Update: I’ve corrected the number of dissenters in this case from 3 to two, Scalia and Thomas, per Jason’s comment; Justice Sotomayor, newly arrived at the court, did not take part in this case.
Upfront: I’m not a lawyer, nor a regular student of legal matters, Supreme Court jurisprudence or Constitutional scholarship.
But such inconvenient facts should never stop a doughty blogger, so here goes.
Lee Kovarsky, a law professor at NYU, has a very smart guest post up at Obsidian Wings on the meaning of Justice Scalia’s dissent in the Troy Davis decision. In that decision a 6-23 majority of the Court sent Davis’s murder conviction back to Federal District Court to determine whether new evidence confirms Davis’s actual innocence. This outcome was genuinely new, the first time in 80 years that the Supremes have granted an original habeas petition, and the decision to pursue this particular line of court authority is itself entangled in Constitutional issues that Kovarsky touches on.
But I’m not here to talk about such legal issues — remember, I don’t know anything about them. Go read the link as a starting point into the pure law side of the matter if you are interested.
What caught my eye within Kovarsky’s gloss of and response to Scalia’s argument were at least a couple of levels on which science and law intersect in the controversy that Scalia’s claims have evoked.
In brief as Kovarsky tells it, Scalia follows the line of argument laid down by Professor Paul Bator who held that knowing “truth” is in essence impossible, at least within a legal context. Rather, the best one can ask of a judicial system is that a determination of guilt or innocence emerge from a recognizably consistent procedure.
That is not, as Kovarsky writes, a crazy position. It even has an echo of sciencey-ness. (What is blogging for if not to attempt stillborn neologisms?)
Think of the popular plain-language version of the interpretation of quantum mechanics that holds that what it is possible to know about a quantum system is not the behavior of the system itself. Rather, you know the what your instruments tell you. We can state the measurement to the limit of precision of a given experimental apparatus, but not the “real” nature of a wave/particle or whatever.*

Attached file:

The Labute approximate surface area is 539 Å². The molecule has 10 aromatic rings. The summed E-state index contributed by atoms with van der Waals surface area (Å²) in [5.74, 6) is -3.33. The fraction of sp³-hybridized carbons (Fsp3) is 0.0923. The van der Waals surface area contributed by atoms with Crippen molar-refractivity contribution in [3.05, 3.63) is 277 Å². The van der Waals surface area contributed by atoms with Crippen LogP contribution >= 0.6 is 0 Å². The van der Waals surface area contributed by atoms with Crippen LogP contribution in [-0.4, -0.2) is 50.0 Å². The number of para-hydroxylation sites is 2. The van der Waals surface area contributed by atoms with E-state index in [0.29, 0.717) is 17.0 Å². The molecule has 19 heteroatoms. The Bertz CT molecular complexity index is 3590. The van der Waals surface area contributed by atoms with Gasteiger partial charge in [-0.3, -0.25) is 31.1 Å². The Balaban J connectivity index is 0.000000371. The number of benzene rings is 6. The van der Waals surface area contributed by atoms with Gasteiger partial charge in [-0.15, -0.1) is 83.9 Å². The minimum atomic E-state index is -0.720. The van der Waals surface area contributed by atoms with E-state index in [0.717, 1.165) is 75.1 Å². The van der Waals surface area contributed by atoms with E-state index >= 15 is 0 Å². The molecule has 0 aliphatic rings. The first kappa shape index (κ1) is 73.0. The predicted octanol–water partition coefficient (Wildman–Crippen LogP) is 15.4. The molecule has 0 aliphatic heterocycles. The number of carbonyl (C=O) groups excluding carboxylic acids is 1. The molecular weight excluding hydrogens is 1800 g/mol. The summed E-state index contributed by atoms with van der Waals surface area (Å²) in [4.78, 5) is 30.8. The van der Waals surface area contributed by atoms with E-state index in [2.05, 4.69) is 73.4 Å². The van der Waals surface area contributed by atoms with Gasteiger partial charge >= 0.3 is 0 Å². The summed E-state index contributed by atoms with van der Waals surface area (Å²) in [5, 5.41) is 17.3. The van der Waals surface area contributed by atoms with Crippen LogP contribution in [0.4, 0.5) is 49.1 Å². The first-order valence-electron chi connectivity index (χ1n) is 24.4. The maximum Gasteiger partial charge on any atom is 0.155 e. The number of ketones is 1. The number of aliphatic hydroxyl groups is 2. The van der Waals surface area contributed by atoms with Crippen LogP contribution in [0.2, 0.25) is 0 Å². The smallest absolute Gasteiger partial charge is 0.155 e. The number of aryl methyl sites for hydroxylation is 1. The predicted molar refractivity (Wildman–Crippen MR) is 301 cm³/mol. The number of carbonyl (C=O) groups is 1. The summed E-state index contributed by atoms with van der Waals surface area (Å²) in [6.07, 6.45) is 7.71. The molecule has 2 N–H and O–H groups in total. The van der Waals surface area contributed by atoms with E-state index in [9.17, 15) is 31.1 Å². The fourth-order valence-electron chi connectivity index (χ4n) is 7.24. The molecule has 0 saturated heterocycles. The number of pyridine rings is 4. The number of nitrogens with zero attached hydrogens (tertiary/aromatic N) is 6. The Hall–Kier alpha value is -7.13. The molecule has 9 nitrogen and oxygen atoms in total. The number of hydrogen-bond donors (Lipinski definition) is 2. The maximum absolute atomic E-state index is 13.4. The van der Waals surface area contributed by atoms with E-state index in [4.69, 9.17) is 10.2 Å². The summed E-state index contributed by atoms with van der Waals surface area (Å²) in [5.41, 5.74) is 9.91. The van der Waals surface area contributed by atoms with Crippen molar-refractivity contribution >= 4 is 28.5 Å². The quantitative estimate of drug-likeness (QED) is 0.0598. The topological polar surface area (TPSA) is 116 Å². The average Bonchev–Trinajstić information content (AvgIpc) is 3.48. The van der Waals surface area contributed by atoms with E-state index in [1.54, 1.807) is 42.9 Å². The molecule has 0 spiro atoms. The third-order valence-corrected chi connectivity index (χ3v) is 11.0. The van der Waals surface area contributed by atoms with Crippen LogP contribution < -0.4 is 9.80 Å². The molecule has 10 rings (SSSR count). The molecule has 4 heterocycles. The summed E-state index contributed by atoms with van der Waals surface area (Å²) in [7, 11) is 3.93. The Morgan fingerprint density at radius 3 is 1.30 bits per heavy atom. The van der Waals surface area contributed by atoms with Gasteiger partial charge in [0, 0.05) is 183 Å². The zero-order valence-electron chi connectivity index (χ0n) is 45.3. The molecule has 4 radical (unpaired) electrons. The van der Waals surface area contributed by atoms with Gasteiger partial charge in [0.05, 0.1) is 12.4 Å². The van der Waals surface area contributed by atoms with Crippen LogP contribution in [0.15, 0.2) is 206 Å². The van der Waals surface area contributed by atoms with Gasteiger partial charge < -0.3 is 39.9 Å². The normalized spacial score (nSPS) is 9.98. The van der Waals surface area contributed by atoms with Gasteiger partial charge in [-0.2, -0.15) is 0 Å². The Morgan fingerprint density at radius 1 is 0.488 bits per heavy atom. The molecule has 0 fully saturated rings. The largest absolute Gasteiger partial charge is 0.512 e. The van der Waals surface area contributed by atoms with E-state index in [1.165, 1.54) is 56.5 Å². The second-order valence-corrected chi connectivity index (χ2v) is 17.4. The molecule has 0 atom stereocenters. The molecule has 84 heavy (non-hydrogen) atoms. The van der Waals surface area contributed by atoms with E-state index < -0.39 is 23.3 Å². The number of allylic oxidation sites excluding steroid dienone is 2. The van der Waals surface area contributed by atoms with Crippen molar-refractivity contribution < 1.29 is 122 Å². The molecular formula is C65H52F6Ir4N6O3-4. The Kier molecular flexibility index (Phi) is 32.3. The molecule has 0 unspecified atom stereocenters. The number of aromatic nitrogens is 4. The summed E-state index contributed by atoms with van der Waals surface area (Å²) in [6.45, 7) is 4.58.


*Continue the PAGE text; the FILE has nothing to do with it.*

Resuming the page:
But it is, as Kovarsky goes on to argue, an untenable one in light of the impact of modern science on criminal law. He cites specifically the impact of DNA evidence, though he notes that this is not the only technique that bears on determinations of guilt or innocence, and that it does not in fact apply in the Davis case.
His point, and it’s correct IMHO, is that it is no longer tenable to say that given the imperfection of human knowledge it is impossible for one court to come to a reliable determination of actual innocence, the “he-didn’t-do-it-for-sure” level of knowledge needed for a federal court to overturn a state court determination of fact (as long as there were no fatal defects in procedure).
Turn that convoluted sentence around: Kovarsky says that Scalia and Bator behind him fail to recognize that we now have ways of really knowing certain kinds of facts. Scientific advances allow us to state with great (not perfect, but great) authority that, e.g., if the relevant DNA at the scene does not belong to John Doe, then John did not commit that particular crime.
Given the existence of scientific procedures of such relevance to criminal justice, then the old view that human knowledge is so inevitably imperfect as to restrict the concern of appelate courts to procedure rather than matters of fact cannot be accepted.
The tricky part in the argument, at least from where I sit, is the ceding to scientific methods this level of authority. I don’t disagree — but the claim leads to the second level at which science intertwines with this case.
There is an argument within science — or at least, if not among scientists so much as within the broad area of science studies– about the quality of different kinds of scientific knowledge.
Within science studies there have been the radical views of the contingency of scientific knowledge, of course, which seem to me to be basically a red herring.** There have been a lot of much more persuasive (to me) work done on the impact of the sociology of scientific life and the economics or political economy of scientific research that do show how the making of scientific understanding is a human activity, prey to all the ills that may attach to our endeavors. And finally, scientists themselves are deeply aware of the issue of interpreting measurements. The question of what it is that a given procedure actually tells you is one that comes up in every single experiment.